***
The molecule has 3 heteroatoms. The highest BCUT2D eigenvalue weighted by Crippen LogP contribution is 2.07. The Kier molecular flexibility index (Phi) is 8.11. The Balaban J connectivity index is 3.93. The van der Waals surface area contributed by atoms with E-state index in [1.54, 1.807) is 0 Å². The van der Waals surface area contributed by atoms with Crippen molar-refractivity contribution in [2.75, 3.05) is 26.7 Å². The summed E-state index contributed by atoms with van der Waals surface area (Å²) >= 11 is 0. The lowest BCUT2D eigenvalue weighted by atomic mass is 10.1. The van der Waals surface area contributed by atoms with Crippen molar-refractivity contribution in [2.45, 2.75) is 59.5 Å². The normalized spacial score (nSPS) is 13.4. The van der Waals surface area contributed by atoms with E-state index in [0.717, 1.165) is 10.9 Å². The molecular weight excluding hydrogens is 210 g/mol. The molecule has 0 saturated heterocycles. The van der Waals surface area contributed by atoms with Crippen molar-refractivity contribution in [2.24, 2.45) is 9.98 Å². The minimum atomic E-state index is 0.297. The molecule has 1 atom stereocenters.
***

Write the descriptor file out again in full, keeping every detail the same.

The molecule has 3 heteroatoms. The highest BCUT2D eigenvalue weighted by Crippen LogP contribution is 2.07. The Kier molecular flexibility index (Phi) is 8.11. The Balaban J connectivity index is 3.93. The van der Waals surface area contributed by atoms with E-state index in [1.54, 1.807) is 0 Å². The van der Waals surface area contributed by atoms with Crippen molar-refractivity contribution in [2.75, 3.05) is 26.7 Å². The summed E-state index contributed by atoms with van der Waals surface area (Å²) >= 11 is 0. The lowest BCUT2D eigenvalue weighted by atomic mass is 10.1. The van der Waals surface area contributed by atoms with Crippen molar-refractivity contribution in [2.45, 2.75) is 59.5 Å². The normalized spacial score (nSPS) is 13.4. The van der Waals surface area contributed by atoms with E-state index in [0.717, 1.165) is 10.9 Å². The molecular weight excluding hydrogens is 210 g/mol. The molecule has 0 saturated heterocycles. The van der Waals surface area contributed by atoms with Crippen molar-refractivity contribution in [2.24, 2.45) is 9.98 Å². The minimum atomic E-state index is 0.297. The molecule has 1 atom stereocenters.